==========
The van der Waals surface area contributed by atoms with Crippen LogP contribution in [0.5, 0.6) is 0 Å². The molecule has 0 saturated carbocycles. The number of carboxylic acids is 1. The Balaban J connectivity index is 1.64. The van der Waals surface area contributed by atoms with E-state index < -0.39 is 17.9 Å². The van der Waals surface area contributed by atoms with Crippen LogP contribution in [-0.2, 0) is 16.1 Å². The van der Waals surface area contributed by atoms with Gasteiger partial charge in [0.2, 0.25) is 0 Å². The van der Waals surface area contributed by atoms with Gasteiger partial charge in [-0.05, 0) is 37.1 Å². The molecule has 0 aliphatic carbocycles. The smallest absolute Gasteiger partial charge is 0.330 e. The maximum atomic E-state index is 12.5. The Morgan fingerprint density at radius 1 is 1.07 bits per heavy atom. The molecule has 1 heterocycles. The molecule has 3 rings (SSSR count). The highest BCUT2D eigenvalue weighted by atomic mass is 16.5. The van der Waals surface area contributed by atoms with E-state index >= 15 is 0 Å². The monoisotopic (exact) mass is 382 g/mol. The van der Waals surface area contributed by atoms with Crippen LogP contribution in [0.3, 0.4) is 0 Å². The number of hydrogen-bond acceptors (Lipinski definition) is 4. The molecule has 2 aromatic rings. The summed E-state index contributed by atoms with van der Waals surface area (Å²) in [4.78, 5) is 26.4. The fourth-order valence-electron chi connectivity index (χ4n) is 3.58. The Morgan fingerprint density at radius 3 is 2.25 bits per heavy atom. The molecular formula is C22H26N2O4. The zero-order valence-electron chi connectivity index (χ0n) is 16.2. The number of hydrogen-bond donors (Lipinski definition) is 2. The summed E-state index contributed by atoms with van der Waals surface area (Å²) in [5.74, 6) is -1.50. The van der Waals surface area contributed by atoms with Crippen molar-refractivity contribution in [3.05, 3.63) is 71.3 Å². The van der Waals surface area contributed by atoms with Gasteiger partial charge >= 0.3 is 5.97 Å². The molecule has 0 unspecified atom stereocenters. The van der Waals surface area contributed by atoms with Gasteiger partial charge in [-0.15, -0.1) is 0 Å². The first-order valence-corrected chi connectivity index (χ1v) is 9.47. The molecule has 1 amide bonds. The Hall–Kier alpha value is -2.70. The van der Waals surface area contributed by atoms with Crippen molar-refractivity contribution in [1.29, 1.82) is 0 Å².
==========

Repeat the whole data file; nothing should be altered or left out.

The van der Waals surface area contributed by atoms with Crippen LogP contribution in [0.5, 0.6) is 0 Å². The molecule has 0 saturated carbocycles. The number of carboxylic acids is 1. The Balaban J connectivity index is 1.64. The van der Waals surface area contributed by atoms with E-state index < -0.39 is 17.9 Å². The van der Waals surface area contributed by atoms with Crippen LogP contribution in [-0.2, 0) is 16.1 Å². The van der Waals surface area contributed by atoms with Gasteiger partial charge in [0.2, 0.25) is 0 Å². The van der Waals surface area contributed by atoms with Gasteiger partial charge in [-0.05, 0) is 37.1 Å². The molecule has 0 aliphatic carbocycles. The smallest absolute Gasteiger partial charge is 0.330 e. The maximum atomic E-state index is 12.5. The Morgan fingerprint density at radius 1 is 1.07 bits per heavy atom. The molecule has 1 heterocycles. The molecule has 3 rings (SSSR count). The highest BCUT2D eigenvalue weighted by atomic mass is 16.5. The van der Waals surface area contributed by atoms with E-state index >= 15 is 0 Å². The monoisotopic (exact) mass is 382 g/mol. The van der Waals surface area contributed by atoms with Crippen LogP contribution in [0.3, 0.4) is 0 Å². The number of hydrogen-bond acceptors (Lipinski definition) is 4. The molecule has 2 aromatic rings. The summed E-state index contributed by atoms with van der Waals surface area (Å²) in [4.78, 5) is 26.4. The fourth-order valence-electron chi connectivity index (χ4n) is 3.58. The Morgan fingerprint density at radius 3 is 2.25 bits per heavy atom. The molecular formula is C22H26N2O4. The zero-order valence-electron chi connectivity index (χ0n) is 16.2. The number of hydrogen-bond donors (Lipinski definition) is 2. The summed E-state index contributed by atoms with van der Waals surface area (Å²) in [5.74, 6) is -1.50. The van der Waals surface area contributed by atoms with Crippen molar-refractivity contribution in [3.05, 3.63) is 71.3 Å². The van der Waals surface area contributed by atoms with Gasteiger partial charge >= 0.3 is 5.97 Å². The molecule has 0 unspecified atom stereocenters. The van der Waals surface area contributed by atoms with Gasteiger partial charge in [-0.15, -0.1) is 0 Å². The first-order valence-corrected chi connectivity index (χ1v) is 9.47. The molecule has 1 amide bonds. The Hall–Kier alpha value is -2.70. The van der Waals surface area contributed by atoms with Crippen molar-refractivity contribution in [1.29, 1.82) is 0 Å².